Monday, March 30, 2015

Meeting Diverse Learners Needs

Whether we have students with identified learning disabilities or not, we have students who process and understand information in ways different from our own.

Universal Design for Learners (UDL) is a set of principles that guide how to meet diverse learning needs. We can be most effective at engaging and supporting learning when we follow these three principles of UDL:

  1. Provide multiple means of representation - the ways we present content.
  2. Provide multiple means of action and expression - the ways we encourage students to show their understanding.
  3. Provide multiple means of engagement - the ways we help students make personal meaning and connection to content.
This graphic organizer from the Center for Applied Special Technology (CAST) offers increasingly sophisticated steps to apply these principles to help students become resourceful, strategic and motivated learners.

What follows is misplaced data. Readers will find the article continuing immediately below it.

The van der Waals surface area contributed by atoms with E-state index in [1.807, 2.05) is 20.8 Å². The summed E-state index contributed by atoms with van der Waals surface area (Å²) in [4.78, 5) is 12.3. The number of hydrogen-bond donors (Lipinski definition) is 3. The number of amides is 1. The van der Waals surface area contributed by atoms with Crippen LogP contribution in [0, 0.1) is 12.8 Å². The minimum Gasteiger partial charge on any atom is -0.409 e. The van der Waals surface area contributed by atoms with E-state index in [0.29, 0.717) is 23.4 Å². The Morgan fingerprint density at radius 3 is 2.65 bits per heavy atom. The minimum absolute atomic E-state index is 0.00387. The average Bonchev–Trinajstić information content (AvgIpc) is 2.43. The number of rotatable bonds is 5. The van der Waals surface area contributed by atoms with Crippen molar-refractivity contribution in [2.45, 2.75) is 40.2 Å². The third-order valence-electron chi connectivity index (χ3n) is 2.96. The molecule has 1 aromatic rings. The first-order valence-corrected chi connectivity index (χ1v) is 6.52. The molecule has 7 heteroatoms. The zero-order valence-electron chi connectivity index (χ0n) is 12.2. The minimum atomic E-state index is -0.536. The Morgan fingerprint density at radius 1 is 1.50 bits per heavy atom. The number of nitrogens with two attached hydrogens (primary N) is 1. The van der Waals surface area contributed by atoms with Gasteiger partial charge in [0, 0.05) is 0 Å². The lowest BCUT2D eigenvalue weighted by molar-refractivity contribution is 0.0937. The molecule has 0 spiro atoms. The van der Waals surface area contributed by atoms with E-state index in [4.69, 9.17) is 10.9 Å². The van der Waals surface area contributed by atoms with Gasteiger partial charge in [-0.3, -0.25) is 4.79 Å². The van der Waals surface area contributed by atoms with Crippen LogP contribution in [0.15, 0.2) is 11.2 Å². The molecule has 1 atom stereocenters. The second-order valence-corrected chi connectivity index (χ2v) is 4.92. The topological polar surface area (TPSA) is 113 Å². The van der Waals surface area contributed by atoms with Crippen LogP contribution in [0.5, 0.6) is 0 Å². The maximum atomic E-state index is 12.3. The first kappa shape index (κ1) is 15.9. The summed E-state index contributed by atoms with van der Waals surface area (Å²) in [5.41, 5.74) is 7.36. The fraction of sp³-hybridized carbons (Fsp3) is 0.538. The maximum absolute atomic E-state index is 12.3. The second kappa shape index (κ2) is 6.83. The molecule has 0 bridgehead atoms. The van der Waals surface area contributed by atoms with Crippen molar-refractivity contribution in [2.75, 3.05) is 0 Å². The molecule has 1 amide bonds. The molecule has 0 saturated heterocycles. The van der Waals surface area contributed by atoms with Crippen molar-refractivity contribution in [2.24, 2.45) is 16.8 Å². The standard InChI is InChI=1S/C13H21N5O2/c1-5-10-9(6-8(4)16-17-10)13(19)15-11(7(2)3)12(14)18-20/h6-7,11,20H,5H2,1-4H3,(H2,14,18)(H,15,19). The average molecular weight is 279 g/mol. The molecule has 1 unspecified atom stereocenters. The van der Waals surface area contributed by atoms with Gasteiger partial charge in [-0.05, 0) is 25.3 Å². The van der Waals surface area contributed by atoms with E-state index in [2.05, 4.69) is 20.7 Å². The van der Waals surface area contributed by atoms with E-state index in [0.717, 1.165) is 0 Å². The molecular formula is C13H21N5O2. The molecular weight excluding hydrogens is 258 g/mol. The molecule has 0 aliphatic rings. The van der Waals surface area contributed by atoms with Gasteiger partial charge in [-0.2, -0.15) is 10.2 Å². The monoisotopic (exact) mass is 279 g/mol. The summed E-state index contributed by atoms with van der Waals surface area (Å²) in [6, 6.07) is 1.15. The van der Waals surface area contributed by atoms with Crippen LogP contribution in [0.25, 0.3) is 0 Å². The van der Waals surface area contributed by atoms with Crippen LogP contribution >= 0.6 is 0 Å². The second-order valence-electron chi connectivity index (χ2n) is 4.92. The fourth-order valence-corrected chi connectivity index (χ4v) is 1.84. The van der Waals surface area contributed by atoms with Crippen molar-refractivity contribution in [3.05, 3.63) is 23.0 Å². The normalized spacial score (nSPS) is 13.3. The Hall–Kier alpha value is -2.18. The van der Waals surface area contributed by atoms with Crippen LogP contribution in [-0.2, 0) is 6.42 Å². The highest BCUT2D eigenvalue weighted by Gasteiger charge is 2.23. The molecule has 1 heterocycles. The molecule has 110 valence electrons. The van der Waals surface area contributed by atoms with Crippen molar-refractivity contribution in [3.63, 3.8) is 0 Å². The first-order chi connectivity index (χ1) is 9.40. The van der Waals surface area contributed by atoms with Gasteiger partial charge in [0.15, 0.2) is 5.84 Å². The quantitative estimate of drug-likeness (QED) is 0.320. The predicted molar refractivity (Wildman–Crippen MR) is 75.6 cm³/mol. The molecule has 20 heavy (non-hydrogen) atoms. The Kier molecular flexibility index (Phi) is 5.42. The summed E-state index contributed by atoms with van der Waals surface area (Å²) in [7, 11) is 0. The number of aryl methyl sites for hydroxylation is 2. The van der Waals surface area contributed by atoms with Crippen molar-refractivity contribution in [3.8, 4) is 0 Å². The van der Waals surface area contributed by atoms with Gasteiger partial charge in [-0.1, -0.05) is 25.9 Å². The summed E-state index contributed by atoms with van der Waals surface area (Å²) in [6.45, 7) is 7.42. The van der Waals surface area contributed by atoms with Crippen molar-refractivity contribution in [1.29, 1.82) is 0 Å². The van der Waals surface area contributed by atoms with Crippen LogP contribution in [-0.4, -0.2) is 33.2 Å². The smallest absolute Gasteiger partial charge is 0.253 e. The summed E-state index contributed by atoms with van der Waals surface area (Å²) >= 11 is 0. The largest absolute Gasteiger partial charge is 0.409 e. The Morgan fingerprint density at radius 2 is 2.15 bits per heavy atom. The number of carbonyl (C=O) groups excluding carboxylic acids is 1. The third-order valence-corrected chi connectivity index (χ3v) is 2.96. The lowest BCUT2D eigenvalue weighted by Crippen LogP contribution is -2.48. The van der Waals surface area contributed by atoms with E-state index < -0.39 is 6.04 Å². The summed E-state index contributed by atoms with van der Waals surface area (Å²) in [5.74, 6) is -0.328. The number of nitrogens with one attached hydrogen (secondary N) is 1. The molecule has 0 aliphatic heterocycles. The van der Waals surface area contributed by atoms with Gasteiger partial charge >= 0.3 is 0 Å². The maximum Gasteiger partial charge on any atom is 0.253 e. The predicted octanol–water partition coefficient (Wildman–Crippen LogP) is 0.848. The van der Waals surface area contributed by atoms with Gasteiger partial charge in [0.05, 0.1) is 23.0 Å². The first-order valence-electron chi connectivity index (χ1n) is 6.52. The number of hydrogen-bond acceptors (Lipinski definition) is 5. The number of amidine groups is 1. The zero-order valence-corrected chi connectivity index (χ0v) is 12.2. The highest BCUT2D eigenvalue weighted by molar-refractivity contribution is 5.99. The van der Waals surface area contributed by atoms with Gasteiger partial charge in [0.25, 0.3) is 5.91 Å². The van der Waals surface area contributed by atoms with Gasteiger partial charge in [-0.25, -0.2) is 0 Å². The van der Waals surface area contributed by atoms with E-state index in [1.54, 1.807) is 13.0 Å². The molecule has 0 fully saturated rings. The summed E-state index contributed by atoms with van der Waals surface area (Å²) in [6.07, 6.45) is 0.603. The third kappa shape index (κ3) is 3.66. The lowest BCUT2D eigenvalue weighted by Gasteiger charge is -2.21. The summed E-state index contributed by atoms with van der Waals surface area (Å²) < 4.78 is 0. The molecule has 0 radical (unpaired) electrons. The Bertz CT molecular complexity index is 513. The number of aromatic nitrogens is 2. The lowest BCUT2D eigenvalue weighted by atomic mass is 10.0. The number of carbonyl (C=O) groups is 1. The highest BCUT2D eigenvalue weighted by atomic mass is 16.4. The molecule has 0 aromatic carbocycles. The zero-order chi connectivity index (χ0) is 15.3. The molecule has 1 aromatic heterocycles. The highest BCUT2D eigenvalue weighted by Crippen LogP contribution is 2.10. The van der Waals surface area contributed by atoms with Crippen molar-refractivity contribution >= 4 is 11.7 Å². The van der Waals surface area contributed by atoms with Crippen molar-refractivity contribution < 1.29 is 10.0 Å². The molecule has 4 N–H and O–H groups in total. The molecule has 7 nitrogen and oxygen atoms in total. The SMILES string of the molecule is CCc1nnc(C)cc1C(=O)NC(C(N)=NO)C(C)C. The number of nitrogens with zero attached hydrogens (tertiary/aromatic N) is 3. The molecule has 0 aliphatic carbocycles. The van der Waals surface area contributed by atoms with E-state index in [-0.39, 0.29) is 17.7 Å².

Used with permission from CAST on 2.19.15
Some things you can do to get started.
1. Representation - mix it up! 
Communicate with your students using alternatives to text; record your voice or a short video. When using text, add relevant images and graphics that can help students make sense of your words.

2. Action and Expression - mix it up! 
Give students opportunities to share their understanding through creative projects: create an advertisement for a concept, artwork, a letter, a dance, an app., a word cloud.

3. Engagement - mix it up! 
Provide multiple ways for learners to navigate your course. Use sources that represent multiple perspectives. Locate relevant TED Talks, Youtube videos, Blogs, twitter feeds. Give students choices. Provide ways for students to work purposely together.

Do you have ideas to share about universal design for learning? Please comment below. If you need help coming up with ideas for making your course more accessible to your students, let me know.

A .pdf and text readable transcript of this graphic are available at the UDL Center
For other resources on UDL visit CAST.

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